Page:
Armenians are fleeing Nagorno-Karabakh after Azerbaijan invaded.


Ethnic Armenians living in the disputed region of Nagorno-Karabakh broke enclave after enclave on Sunday, as Azerbaijan launched a swift offensive to retake the territory, prompting local fighters to agree to a ceasefire.

The country’s state news agency reported that the first evacuees arrived in Armenia on Sunday afternoon local time, and that by Sunday night more than 1,000 people had crossed the border into Armenia.

The International Committee of the Red Cross also facilitated the evacuation of 23 injured patients from the area, the organization said said on social media platform X, formerly known as Twitter.

But leaders of Nagorno-Karabakh, which is internationally recognized as part of Azerbaijan, warned that an early departure could quickly turn into a mass exodus from the enclave, amid fears that Armenians fear that they will face violence or persecution if they choose to stay. .

“Our people do not want to be part of Azerbaijan,” David Babian, an adviser to the president of the region, told Reuters on Sunday. “Ninety-nine percent prefer to leave their historic land.”

US Secretary of State Anthony Blanken also called on Azerbaijan on Saturday to “protect its citizens and uphold its obligations to respect the human rights and fundamental freedoms of the people of Nagorno-Karabakh”. Pashinyan.

The Nagorno-Karabakh conflict between Armenia and Azerbaijan explained.

About 120,000 ethnic Armenians live in Nagorno-Karabakh, a mountainous region in the South Caucasus that has been a flashpoint for more than 30 years. After the fall of the Soviet Union in 1992, Armenia and Azerbaijan fought a brutal war over the territory.

Despite being located within Azerbaijan’s internationally recognized borders, a ceasefire was declared in 1994, giving Armenia control of the area. In the decades that followed, there were brief skirmishes on the border. But in 2020, another war broke out, and Azerbaijan recaptured parts of Nagorno-Karabakh.

Russia, which has ties to both Armenia and Azerbaijan, has sent about 2,000 peacekeepers to guard the Lachen Corridor, the road that connects Nagorno-Karabakh to Armenia and serves as a lifeline for the region.

But in December, Azerbaijan began restricting the movement of people and goods through the corridor, establishing a government checkpoint in April that it said was necessary to stop arms smuggling. This move angered the Armenians, who took their anger out on Russia.

Pashinyan said in a speech on Sunday that the blockade and surprise attack raise serious questions about the goals and objectives of the Russian Federation peacekeepers.

Azerbaijan launched its lightning-fast operation on September 19, describing it as an “anti-terrorist” operation and calling on armed forces in Nagorno-Karabakh to lay down their arms.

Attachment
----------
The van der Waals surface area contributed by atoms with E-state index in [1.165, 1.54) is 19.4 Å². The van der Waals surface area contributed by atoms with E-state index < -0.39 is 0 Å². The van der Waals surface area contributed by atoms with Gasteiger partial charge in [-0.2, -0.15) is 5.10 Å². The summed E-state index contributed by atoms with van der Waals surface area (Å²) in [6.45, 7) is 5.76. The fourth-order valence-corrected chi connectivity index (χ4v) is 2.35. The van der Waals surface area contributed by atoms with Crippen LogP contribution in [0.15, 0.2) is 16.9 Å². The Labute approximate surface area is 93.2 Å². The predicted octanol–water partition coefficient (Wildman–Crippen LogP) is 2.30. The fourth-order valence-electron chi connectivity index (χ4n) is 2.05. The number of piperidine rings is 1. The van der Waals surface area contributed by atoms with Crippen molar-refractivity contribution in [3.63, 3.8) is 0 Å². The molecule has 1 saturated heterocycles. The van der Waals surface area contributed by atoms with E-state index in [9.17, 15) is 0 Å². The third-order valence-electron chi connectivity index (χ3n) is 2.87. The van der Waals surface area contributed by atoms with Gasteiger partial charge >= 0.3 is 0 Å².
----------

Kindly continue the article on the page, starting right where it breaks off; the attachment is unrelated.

According to the Armed Conflict Location and Event Data Project, a non-profit data collection and crisis mapping initiative, the operation involved drone and artillery strikes around the main city, Stepanakert, and other towns in the north and south. were included.

The Paris-based International Federation for Human Rights said in a statement that the attacks by high-capacity artillery, drones and mortars had “caused dozens of civilian casualties, including children, displaced thousands of local residents, and destroyed residential buildings and basic infrastructure.” The structure was damaged,” the Paris-based International Federation for Human Rights said in a statement.

On September 20, Nagorno-Karabakh military forces agreed to complete disarmament. Azerbaijan’s Defense Ministry claimed victory, saying all weapons and heavy equipment would be surrendered and Armenian armed forces would withdraw from the region.

But the fate of ethnic Armenians remained unclear. Pashinyan said on Sunday that 30 percent of Nagorno-Karabakh’s population had been displaced and that only limited humanitarian aid had been provided by Russia and the ICRC. The Associated Press reported that thousands of people from villages affected by the fighting were brought into the camp by Russian peacekeepers.

“No food, no medicine, no shelter, no place to go, separated from our families, terrorized and fearing for our lives,” he said.

On Wednesday, following the victory of Azerbaijan’s 24-hour ground and artillery offensive, Azerbaijani President Ilham Aliyev declared that sovereignty had been restored and vowed that his Muslim country would accept Christian Armenians in the future. Will provide coexistence.



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